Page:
February 21 | 2016
How to turn creative idle time into something meaningful
By our creative director Niek Eijsbouts.
Going door to door for fundraising is undoubtedly a thing of the past. Unless you are a girl scout selling a box of cookies, walking up to a stranger’s door to ask for money is a strange thing to do in this day and age, however charitable the cause may be.
Some NGOs and charities have understood that, embracing the modern world of fundraising and turning their face towards online crowdfunding. But the charity industry has become immensely competitive as both big and small players are out trying to win hearts and money.
Getting in front of a new audience can be an even tougher one to crack, especially when the audience doesn’t watch TV. As an NGO that’s busy with giving emergency aid in crisis areas and no time for marketing and communication, how can you reach a new audience such as millennials?
That’s where we come in as creative agencies. Our creative idle time – that moment when you’re stuck between four different campaigns and need to wrap your head around something else – is perfect to work on briefs for NGOs.
Using creativity and design for a good cause is not exactly new, but it can certainly shine a different light on a crisis and open the window to a different target audience.
A project we’ve worked on recently, called ‘Refugee Emojis’, does just that: the emoji keyboard, originally created for Medécins Sans Frontières, turns the traditionally shallow language of the Emoji on its head with a set of 36 emojis representing items that refugees actually need. These range from practical items to symbolic ones, each visualised in a language that we use on our phones every day. The new approach and the easy to use way of donating by simply downloading the keyboard made it very popular amongst young people. Already in the first days it raised over a thousand euros with both iOS and Android downloads.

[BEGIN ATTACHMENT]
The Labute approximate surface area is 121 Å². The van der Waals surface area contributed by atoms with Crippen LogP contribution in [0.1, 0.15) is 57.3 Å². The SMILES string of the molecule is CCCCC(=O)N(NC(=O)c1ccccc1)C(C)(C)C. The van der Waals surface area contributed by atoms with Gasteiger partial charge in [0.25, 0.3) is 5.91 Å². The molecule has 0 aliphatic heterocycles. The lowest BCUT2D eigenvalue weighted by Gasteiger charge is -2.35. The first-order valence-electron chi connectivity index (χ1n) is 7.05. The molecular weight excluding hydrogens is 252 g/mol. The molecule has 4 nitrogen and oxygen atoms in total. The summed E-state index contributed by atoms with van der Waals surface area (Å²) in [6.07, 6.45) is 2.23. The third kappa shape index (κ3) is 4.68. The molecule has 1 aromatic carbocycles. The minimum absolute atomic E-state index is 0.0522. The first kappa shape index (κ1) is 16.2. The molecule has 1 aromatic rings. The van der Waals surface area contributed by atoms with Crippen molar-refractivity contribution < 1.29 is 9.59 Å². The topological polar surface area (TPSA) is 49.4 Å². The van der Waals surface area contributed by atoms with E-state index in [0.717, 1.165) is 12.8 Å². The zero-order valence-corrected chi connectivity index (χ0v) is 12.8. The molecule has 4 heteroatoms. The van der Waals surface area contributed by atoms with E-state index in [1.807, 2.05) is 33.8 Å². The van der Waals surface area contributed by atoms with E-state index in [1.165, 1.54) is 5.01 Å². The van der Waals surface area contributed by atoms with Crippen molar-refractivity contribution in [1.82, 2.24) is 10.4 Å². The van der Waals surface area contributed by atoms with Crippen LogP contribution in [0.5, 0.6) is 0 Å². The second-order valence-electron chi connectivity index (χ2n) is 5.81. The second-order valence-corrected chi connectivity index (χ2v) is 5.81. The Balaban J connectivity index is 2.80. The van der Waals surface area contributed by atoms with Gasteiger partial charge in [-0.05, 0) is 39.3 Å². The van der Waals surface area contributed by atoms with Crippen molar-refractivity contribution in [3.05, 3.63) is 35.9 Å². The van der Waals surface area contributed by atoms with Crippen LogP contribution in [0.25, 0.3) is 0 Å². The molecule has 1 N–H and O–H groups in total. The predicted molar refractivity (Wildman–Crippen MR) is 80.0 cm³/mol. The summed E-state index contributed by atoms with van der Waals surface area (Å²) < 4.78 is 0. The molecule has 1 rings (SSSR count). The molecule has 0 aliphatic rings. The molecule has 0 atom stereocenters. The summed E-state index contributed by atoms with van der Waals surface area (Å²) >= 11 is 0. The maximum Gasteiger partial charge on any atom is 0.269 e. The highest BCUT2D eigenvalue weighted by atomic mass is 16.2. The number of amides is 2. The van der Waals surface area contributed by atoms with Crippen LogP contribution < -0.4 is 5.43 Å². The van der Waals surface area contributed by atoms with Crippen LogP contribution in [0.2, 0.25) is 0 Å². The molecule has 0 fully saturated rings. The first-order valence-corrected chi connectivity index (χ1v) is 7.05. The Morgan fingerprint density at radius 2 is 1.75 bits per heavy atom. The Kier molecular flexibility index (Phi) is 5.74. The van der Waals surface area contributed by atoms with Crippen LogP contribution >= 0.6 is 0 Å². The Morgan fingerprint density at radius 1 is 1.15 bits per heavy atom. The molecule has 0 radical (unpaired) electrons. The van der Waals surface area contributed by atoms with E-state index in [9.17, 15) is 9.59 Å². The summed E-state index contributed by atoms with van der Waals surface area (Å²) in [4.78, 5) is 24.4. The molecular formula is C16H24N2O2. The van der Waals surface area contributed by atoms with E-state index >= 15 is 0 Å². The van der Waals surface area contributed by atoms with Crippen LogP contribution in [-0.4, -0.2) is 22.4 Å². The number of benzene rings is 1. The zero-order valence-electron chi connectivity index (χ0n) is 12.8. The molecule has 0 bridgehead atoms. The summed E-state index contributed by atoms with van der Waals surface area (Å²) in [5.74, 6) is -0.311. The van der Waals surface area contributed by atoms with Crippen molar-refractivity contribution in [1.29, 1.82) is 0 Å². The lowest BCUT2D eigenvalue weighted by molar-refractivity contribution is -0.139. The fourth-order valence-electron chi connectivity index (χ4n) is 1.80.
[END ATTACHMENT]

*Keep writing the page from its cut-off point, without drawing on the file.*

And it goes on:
It got picked up by UNHCR, the UN Refugee Agency, and a couple of weeks later we launched our version 2.0 for the United States. Things can fly fast if they are fueled by creativity.
Working on a creative brief for an NGO can often allow agencies to take more risk than they would with their own clients, whether that means raising awareness, changing the public opinion or even better: raising funds.
Make it small, keep it easy and build on human behavior
Many times, the most simple and effective donation campaigns are also the ones that raise the most free publicity. If it taps in on universal human behavior, a broad spectrum of media are more likely to pick it up. And so it happened with the following campaigns.
Remember Tap Project for Unicef by Droga5?
A simple way to ask a small amount for a glass of water in a restaurant, something you would normally get for free. It also played on the feeling of going out for a fancy dinner while some of us have nothing.
And then there’s the Rag Bag from DDB Stockholm:
It recently won silver in the design category at the Eurobest festival. Like with the Tap Project, when you’ve bought something for yourself, you’re more likely to give something away too. Especially when they’ve made it super easy to donate.
A whole different way of fundraising, is to do it with stock photos and Animal Copyrights by Cheil Madrid for WWF:
People searching for stock photography were now triggered to use photos taken by animals. Instead of buying a ‘normal’ photo, why not buy the one from an animal and support WWF. The photos and videos are great social and PR content too.
Forget about awards
Creating campaigns for good has become infamous for being too much award-focused. But awards should never be the one and only driver for creativity. Great human insights that will solve a problem should. And if we would all stick to that, we would really help any NGO further in their way to raise even more donations or getting new members.
Embrace universal recognized emotions and create for good!
Photo credits: UNHCR/Achilleas Zavallis